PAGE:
Clearing out the cobwebs and dusting off the counters we found a brand new website for CodeIgniter.
This site has a huge history that I'm only partly aware of. Back before Jim's passing, Paul was working with a number of volunteers discussing the direction that a new site should take, determining goals, and generally trying to modernize the site and build the future of CodeIgniter's face. This group included some names I'm sure you will recognize from the forums: php_rocs, tsrules, marcogmonteiro, little-j, jreklund, insitefx, ignitedcms, damianturner, and demyr.
Shortly after Jim, the project lead, passed away Paul felt he needed to step down from his duties since a new job took him away from CodeIgniter into new directions. A lot of momentum was lost at that point, unfortunately, though I don't think through any fault of the website team. Demyr, Marco and Little-J had the basic HTML about finished. Lonnie started fresh repo for a new website with the hopes of creating a good example of how you might use CodeIgniter 4 to build a simple website. The HTML and design work was all from the previous team, though.
We meant to get this site launched earlier. Famous last words of most volunteer-driven teams, I'm sure. One good excuse was that we wanted deployment of both it and the user guides largely automated and on new hosting platforms so that it could all be moved at once. We're not quite there, but we are getting close. A small issue with an update of the previous version of the site gave us the kick in the pants we needed to release it anyway.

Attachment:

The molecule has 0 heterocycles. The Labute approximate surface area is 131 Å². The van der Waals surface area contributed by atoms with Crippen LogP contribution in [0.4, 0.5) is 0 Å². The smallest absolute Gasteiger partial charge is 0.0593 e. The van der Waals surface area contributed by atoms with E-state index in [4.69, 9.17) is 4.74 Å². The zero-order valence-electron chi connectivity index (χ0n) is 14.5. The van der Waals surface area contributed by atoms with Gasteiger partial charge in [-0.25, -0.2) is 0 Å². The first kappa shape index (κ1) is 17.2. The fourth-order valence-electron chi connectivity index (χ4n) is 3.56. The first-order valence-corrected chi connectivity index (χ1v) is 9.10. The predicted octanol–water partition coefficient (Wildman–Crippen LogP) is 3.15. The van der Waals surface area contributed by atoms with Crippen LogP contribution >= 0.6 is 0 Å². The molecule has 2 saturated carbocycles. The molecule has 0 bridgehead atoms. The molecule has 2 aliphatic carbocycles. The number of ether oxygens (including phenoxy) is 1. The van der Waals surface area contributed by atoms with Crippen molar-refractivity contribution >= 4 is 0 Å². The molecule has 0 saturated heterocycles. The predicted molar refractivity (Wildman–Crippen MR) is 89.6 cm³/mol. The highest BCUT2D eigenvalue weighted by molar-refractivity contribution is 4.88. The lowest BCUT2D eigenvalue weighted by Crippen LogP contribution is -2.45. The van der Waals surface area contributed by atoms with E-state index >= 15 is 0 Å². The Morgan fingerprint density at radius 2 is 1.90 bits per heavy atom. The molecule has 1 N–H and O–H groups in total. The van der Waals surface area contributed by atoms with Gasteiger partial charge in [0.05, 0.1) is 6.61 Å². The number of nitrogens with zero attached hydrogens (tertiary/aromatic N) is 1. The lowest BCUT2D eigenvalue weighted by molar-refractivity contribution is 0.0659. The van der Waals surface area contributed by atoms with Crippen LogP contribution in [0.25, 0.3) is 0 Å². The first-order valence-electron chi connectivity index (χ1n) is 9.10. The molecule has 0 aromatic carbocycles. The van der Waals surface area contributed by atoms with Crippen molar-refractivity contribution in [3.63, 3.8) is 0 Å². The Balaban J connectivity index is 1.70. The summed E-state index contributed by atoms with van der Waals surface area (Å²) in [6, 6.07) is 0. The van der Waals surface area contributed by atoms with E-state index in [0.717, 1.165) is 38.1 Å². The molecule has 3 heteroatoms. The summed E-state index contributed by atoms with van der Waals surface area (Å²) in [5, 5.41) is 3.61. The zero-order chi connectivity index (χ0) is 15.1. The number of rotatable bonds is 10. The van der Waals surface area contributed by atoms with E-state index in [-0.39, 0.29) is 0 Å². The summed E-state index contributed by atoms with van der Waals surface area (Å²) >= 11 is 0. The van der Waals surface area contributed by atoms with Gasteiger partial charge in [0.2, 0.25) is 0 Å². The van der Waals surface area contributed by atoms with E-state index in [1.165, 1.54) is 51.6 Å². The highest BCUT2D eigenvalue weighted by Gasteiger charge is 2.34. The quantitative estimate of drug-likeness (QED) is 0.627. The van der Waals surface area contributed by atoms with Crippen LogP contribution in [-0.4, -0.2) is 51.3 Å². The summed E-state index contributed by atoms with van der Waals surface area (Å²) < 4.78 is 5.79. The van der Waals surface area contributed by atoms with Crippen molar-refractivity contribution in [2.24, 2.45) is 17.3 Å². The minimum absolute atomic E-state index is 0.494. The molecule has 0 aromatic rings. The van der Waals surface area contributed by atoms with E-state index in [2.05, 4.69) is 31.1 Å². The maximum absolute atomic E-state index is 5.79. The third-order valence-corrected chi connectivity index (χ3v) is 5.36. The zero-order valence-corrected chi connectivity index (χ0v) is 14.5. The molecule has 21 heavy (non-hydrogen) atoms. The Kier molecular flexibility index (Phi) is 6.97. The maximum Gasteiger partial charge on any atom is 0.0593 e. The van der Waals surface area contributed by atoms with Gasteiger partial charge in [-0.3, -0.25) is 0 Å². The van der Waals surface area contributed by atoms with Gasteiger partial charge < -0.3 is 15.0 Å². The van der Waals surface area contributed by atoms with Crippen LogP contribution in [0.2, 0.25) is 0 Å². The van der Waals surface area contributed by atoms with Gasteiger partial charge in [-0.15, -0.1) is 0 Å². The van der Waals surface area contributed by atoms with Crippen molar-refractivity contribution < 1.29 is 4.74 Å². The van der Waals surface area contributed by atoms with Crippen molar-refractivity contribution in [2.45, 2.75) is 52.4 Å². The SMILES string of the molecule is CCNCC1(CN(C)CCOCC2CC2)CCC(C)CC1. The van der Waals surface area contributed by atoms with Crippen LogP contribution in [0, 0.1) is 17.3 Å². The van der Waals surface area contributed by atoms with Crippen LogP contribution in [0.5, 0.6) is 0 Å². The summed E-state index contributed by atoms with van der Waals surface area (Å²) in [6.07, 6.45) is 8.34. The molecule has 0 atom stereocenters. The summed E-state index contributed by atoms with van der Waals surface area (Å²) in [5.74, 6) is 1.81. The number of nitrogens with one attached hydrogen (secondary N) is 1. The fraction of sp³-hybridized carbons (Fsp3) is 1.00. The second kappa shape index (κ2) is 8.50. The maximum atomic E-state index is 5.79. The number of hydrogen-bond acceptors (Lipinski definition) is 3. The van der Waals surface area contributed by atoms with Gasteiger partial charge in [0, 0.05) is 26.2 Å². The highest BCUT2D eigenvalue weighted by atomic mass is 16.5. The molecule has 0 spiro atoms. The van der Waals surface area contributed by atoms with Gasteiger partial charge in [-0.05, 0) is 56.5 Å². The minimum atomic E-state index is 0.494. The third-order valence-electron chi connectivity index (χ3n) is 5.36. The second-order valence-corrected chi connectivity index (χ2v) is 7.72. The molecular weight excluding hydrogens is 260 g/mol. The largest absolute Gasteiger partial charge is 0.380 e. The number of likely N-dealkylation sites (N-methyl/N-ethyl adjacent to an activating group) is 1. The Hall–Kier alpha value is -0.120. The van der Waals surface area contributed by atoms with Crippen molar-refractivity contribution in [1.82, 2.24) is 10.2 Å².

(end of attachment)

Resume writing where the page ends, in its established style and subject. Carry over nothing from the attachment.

A huge thanks to the time these volunteers put in with general discussion, planning, design, and implementation. It is very much appreciated by the core team, and I'm sure by everyone else as well.
One common frustration when creating websites for clients is how to deal with configuration? You want to get the site ready to go, with all the settings exactly as they should be. Ideally, you want this in version control so that it doesn't get lost.
And you can't forget about the clients. As the site gets more popular the clients will want to change settings, tweaking the site to perform as they need, and support possible new use cases. You don't want to have to update the site and deploy new configuration changes every time this happens. Or create a new migration to update settings in the database. I could continue, but I'm sure you all have your own versions of this story you could tell.
If only we could have the best of both worlds.
The CodeIgniter team is proud to announce the release of a new library to help you deal with just this situation. CodeIgniter Settings is a standalone package that can be added to existing applications or used in new projects.
This library provides a new helper method
setting() that you can use in place of
config() calls (with small modifications).
It will first check the database to see if it can find a saved setting. If it doesn't find a match, it will fall back
to the associated config file.
// Instead of $foo = config('App')->foo; // Use $foo = setting('App.foo');
It's all described over at the GitHub repo.
It has been optimized to hit the database as little as possible when reading settings, it's most common task, so you won't see much impact at all on your app's performance.
We hope that you'll find it as useful as we do and will enjoy using it and maybe even contribute back to help make it better for all of us.